The act of publication — of making public — is central to our cultural definition of the book. Publication might presume some cultural capital: some editorial body has deemed this work worthy of print. It might also presume an audience: a readership clamors for this text. But on a fundamental level, publication presumes the appendage of elements outside the text that help us recognize it as a book, even when published in digital form. (pp. 239-40)
How will future book publishers learn to master the appendage of these elements outside the text (the paratext) that make a book a book “even when published in digital form”? Borsuk’s commentary on the ISBN as one of these elements sheds oblique light on that. She points to the artist Fiona Banner’s uses of the ISBN under her imprint/pseudonym Vanity Press — tattooing one one her lower back, publishing a series Book 1/1(2009) consisting of sixty-five ISBN’d pieces of mirrored cardstock and then collecting them in a photobook entitled ISBN 978-1-907118-99-9 in order to deposit those one-offs with the British Library as required by the UK’s Legal Deposit Libraries Act. What can a future ebook publisher deduce from this?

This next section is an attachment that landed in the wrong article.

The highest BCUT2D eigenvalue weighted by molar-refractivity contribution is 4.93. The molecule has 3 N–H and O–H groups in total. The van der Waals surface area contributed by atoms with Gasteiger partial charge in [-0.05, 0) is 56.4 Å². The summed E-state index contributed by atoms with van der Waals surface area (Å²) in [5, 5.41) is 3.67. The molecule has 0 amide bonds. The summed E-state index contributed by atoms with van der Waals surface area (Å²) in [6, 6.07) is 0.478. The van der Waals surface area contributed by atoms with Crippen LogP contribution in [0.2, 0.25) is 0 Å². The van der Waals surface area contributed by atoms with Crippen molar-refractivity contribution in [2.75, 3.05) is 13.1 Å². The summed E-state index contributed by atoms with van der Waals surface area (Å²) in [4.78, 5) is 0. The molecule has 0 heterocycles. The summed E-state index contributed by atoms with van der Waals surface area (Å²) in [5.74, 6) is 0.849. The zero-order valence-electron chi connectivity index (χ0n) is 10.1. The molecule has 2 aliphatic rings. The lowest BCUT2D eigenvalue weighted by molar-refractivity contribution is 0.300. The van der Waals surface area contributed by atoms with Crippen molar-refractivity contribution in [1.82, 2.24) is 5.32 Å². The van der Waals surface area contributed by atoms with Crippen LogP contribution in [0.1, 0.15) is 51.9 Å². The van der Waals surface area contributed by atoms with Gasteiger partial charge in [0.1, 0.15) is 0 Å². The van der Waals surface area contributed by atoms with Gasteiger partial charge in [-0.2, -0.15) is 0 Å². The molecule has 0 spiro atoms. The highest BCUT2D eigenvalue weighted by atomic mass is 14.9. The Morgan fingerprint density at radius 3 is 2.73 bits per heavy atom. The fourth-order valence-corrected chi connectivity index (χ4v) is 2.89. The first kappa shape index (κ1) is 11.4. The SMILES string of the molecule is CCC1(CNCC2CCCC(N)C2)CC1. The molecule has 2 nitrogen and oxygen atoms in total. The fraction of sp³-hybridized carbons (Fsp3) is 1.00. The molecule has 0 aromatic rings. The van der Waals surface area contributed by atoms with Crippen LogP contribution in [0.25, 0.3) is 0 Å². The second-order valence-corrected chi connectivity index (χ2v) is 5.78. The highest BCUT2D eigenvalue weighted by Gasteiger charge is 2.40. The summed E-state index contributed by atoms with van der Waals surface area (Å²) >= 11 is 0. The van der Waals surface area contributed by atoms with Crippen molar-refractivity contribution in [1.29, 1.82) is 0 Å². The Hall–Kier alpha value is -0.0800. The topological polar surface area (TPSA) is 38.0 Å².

That the use of a globally unique identifier (GUID) matters.
The backstory of the transition from ISBN10 to ISBN13 and that of ebooks, ISBNs and Digital Object Identifiers (DOIs) might provide interesting fodder. The notion that the book industry was running out of 10-digit ISBNs was a red herring used to convince industry executives to adopt the more widely used format of unique identifiers overseen by GS1. The real reason for moving to ISBN13 — reduced friction in the supply chain — was too hard to sell. About the same time, some major publishers proposed incorporating the ISBN into the DOI for an industry-standard ebook identifier. The DOI offered an existing digital, networked infrastructure already being used by most of the world’s scientific, technical and medical journals publishers. It is an offshoot of the Handle System, established by Robert Kahn. Sad to say, few book publishers adopted the DOI for their ebooks; still fewer used the DOI’s application- and network-friendliness to enable their ebooks to take advantage of the network’s digital affordances.